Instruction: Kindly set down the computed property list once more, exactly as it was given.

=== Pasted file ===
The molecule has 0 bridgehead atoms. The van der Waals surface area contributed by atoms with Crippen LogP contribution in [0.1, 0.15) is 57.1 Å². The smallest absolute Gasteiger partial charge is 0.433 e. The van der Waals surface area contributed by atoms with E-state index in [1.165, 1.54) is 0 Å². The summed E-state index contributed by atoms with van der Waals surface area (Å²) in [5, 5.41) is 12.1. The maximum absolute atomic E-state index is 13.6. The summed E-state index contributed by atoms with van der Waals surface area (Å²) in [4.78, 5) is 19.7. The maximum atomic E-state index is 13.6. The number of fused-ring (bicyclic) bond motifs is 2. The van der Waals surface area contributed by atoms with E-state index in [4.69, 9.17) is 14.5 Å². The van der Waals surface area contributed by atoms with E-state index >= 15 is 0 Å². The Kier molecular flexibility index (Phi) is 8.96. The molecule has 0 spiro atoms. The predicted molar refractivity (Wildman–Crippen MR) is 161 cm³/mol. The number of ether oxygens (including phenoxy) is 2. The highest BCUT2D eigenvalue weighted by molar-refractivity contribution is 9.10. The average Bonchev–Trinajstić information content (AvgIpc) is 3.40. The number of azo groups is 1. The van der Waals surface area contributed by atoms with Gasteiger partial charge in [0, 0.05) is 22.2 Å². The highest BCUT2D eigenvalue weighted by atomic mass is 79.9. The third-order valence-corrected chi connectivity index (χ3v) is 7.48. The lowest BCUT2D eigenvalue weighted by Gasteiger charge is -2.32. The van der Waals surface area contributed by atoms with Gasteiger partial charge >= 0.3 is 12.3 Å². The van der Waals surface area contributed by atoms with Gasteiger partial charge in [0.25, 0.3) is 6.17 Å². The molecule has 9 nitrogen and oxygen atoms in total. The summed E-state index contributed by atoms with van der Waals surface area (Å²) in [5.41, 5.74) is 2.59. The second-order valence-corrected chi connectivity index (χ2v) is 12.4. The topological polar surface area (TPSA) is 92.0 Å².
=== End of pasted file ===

The molecule has 0 bridgehead atoms. The van der Waals surface area contributed by atoms with Crippen LogP contribution in [0.1, 0.15) is 57.1 Å². The smallest absolute Gasteiger partial charge is 0.433 e. The van der Waals surface area contributed by atoms with E-state index in [1.165, 1.54) is 0 Å². The summed E-state index contributed by atoms with van der Waals surface area (Å²) in [5, 5.41) is 12.1. The maximum absolute atomic E-state index is 13.6. The summed E-state index contributed by atoms with van der Waals surface area (Å²) in [4.78, 5) is 19.7. The maximum atomic E-state index is 13.6. The number of fused-ring (bicyclic) bond motifs is 2. The van der Waals surface area contributed by atoms with E-state index in [4.69, 9.17) is 14.5 Å². The van der Waals surface area contributed by atoms with E-state index >= 15 is 0 Å². The Kier molecular flexibility index (Phi) is 8.96. The molecule has 0 spiro atoms. The predicted molar refractivity (Wildman–Crippen MR) is 161 cm³/mol. The number of ether oxygens (including phenoxy) is 2. The highest BCUT2D eigenvalue weighted by molar-refractivity contribution is 9.10. The average Bonchev–Trinajstić information content (AvgIpc) is 3.40. The number of azo groups is 1. The van der Waals surface area contributed by atoms with Gasteiger partial charge in [0, 0.05) is 22.2 Å². The highest BCUT2D eigenvalue weighted by atomic mass is 79.9. The third-order valence-corrected chi connectivity index (χ3v) is 7.48. The lowest BCUT2D eigenvalue weighted by Gasteiger charge is -2.32. The van der Waals surface area contributed by atoms with Gasteiger partial charge >= 0.3 is 12.3 Å². The van der Waals surface area contributed by atoms with Gasteiger partial charge in [0.25, 0.3) is 6.17 Å². The molecule has 9 nitrogen and oxygen atoms in total. The summed E-state index contributed by atoms with van der Waals surface area (Å²) in [5.41, 5.74) is 2.59. The second-order valence-corrected chi connectivity index (χ2v) is 12.4. The topological polar surface area (TPSA) is 92.0 Å².